Montebello PD goes online

first_imgMONTEBELLO – The Montebello Police Department recently went online with a new state-of-the-art computerized reporting system to direct more officers to the streets instead of taking down reports for certain crimes. People can report crimes using the Citizens Online Police Reporting System such as lost property, vehicle burglary, identity theft, harassing phone calls, theft, vandalism, hit and run and vehicle tampering from by accessing the city’s Web site. “This is cutting edge police work,” said Capt. Greg Wilsey, who heads the new system. 165Let’s talk business.Catch up on the business news closest to you with our daily newsletter. Something went wrong. Please try again.subscribeCongratulations! You’re all set!last_img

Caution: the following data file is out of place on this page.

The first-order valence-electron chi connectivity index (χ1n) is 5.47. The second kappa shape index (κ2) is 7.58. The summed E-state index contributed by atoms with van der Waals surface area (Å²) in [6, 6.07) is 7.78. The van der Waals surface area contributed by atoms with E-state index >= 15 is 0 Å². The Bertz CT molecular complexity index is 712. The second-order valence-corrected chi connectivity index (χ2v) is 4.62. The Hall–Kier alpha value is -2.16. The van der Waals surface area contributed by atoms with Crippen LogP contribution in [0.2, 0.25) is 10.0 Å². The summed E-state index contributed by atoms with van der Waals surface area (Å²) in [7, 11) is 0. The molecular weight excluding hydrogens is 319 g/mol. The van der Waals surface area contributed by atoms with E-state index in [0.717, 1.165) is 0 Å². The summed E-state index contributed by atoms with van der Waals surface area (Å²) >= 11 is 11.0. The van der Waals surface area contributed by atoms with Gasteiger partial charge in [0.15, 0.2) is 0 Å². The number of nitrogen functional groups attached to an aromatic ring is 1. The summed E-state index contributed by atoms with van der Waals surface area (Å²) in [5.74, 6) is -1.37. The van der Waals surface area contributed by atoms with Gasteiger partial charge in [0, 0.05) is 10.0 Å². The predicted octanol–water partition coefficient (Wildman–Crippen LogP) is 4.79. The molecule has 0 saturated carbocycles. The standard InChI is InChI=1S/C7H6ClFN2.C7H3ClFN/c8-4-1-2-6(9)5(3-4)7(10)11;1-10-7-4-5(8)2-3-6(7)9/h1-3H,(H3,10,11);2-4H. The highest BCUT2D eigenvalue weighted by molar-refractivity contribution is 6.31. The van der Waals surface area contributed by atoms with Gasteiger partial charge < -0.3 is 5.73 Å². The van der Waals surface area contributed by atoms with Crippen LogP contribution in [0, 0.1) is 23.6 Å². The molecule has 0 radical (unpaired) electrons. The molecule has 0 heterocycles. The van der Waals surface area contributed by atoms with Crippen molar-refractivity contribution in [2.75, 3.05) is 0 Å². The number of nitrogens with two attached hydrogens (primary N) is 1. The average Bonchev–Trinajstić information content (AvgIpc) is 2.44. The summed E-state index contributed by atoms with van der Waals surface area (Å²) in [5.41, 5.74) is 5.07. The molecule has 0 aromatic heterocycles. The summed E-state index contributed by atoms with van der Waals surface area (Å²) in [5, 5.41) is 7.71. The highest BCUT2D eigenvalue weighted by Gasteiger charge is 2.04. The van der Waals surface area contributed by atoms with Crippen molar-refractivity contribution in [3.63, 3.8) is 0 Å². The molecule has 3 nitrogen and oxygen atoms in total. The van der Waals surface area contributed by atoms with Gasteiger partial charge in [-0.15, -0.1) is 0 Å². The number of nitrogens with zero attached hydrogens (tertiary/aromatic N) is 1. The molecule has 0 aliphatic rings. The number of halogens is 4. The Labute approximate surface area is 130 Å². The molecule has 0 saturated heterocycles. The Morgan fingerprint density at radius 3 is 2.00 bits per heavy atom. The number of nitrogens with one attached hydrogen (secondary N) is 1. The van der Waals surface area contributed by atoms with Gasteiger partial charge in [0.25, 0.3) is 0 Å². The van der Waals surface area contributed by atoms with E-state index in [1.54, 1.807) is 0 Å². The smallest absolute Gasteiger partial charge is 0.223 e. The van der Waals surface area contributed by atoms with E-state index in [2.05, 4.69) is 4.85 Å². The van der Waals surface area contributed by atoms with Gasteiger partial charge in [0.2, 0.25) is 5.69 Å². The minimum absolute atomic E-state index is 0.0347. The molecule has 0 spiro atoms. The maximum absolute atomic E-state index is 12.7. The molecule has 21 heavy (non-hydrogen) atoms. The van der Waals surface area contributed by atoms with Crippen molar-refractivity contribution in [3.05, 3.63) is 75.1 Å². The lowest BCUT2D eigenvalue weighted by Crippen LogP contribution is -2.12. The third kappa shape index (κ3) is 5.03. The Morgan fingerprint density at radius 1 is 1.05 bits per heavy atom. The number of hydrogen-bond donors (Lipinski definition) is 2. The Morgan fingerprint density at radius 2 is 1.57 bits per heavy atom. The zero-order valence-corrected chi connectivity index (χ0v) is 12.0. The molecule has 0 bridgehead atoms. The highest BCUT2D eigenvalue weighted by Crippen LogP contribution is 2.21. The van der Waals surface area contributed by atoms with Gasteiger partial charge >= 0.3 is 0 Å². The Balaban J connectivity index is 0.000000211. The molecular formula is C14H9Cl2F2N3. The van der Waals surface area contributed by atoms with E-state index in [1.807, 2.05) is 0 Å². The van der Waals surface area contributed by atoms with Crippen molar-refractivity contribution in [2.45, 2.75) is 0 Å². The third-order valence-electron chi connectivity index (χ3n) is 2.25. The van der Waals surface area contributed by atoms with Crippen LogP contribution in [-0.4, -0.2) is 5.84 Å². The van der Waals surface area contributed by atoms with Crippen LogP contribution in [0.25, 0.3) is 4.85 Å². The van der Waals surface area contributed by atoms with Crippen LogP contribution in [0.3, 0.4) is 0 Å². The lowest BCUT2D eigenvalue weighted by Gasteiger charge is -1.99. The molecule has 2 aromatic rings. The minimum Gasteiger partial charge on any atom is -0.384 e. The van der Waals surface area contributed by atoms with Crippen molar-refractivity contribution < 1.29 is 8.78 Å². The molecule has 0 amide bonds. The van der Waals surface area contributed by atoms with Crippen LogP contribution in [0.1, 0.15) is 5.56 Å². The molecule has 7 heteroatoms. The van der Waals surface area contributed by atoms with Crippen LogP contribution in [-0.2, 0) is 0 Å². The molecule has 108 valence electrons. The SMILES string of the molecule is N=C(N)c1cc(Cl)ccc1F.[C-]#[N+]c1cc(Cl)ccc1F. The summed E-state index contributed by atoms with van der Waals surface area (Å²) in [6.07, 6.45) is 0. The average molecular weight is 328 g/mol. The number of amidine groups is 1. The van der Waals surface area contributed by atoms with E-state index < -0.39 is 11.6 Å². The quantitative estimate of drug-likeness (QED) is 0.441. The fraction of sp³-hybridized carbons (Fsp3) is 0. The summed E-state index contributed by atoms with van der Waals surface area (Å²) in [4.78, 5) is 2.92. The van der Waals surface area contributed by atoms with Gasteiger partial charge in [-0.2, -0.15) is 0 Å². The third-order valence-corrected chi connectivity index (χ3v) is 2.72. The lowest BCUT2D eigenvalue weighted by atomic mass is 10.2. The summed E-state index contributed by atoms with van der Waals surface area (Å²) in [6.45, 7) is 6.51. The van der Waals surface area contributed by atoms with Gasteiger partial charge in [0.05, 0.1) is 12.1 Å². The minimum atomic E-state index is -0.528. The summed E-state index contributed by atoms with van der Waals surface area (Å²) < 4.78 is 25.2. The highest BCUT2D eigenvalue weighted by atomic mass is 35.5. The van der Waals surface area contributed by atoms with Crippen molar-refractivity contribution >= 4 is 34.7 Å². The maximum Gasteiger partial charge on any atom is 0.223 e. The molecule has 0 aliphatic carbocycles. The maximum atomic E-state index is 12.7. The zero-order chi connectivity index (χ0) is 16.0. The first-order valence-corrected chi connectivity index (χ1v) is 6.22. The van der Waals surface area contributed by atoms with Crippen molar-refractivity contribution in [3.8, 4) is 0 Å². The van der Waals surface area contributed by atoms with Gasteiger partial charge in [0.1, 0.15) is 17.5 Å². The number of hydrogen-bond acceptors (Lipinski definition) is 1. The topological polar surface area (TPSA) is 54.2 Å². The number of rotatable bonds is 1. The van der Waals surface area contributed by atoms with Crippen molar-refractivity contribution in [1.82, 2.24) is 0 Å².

State of the Moon Titan Addressed